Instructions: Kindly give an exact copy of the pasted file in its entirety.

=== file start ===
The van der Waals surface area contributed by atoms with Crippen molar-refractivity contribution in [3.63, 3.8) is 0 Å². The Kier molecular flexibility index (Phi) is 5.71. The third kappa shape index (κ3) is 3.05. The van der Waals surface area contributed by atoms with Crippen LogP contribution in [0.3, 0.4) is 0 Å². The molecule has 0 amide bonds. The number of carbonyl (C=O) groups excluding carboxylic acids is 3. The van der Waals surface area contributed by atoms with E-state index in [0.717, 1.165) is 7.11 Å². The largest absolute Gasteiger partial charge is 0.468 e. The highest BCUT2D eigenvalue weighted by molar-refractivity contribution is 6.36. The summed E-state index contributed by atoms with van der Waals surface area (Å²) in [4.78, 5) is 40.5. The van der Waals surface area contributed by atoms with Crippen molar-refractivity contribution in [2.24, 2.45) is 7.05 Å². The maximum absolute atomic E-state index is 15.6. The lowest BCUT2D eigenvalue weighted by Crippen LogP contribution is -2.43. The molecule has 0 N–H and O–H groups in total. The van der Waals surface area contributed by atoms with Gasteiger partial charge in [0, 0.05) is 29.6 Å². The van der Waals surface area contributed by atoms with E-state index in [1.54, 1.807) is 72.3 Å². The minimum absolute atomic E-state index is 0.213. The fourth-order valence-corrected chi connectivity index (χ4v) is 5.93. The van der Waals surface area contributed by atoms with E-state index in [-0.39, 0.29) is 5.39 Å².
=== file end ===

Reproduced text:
The van der Waals surface area contributed by atoms with Crippen molar-refractivity contribution in [3.63, 3.8) is 0 Å². The Kier molecular flexibility index (Phi) is 5.71. The third kappa shape index (κ3) is 3.05. The van der Waals surface area contributed by atoms with Crippen LogP contribution in [0.3, 0.4) is 0 Å². The molecule has 0 amide bonds. The number of carbonyl (C=O) groups excluding carboxylic acids is 3. The van der Waals surface area contributed by atoms with E-state index in [0.717, 1.165) is 7.11 Å². The largest absolute Gasteiger partial charge is 0.468 e. The highest BCUT2D eigenvalue weighted by molar-refractivity contribution is 6.36. The summed E-state index contributed by atoms with van der Waals surface area (Å²) in [4.78, 5) is 40.5. The van der Waals surface area contributed by atoms with Crippen molar-refractivity contribution in [2.24, 2.45) is 7.05 Å². The maximum absolute atomic E-state index is 15.6. The lowest BCUT2D eigenvalue weighted by Crippen LogP contribution is -2.43. The molecule has 0 N–H and O–H groups in total. The van der Waals surface area contributed by atoms with Gasteiger partial charge in [0, 0.05) is 29.6 Å². The van der Waals surface area contributed by atoms with E-state index in [1.54, 1.807) is 72.3 Å². The minimum absolute atomic E-state index is 0.213. The fourth-order valence-corrected chi connectivity index (χ4v) is 5.93. The van der Waals surface area contributed by atoms with E-state index in [-0.39, 0.29) is 5.39 Å².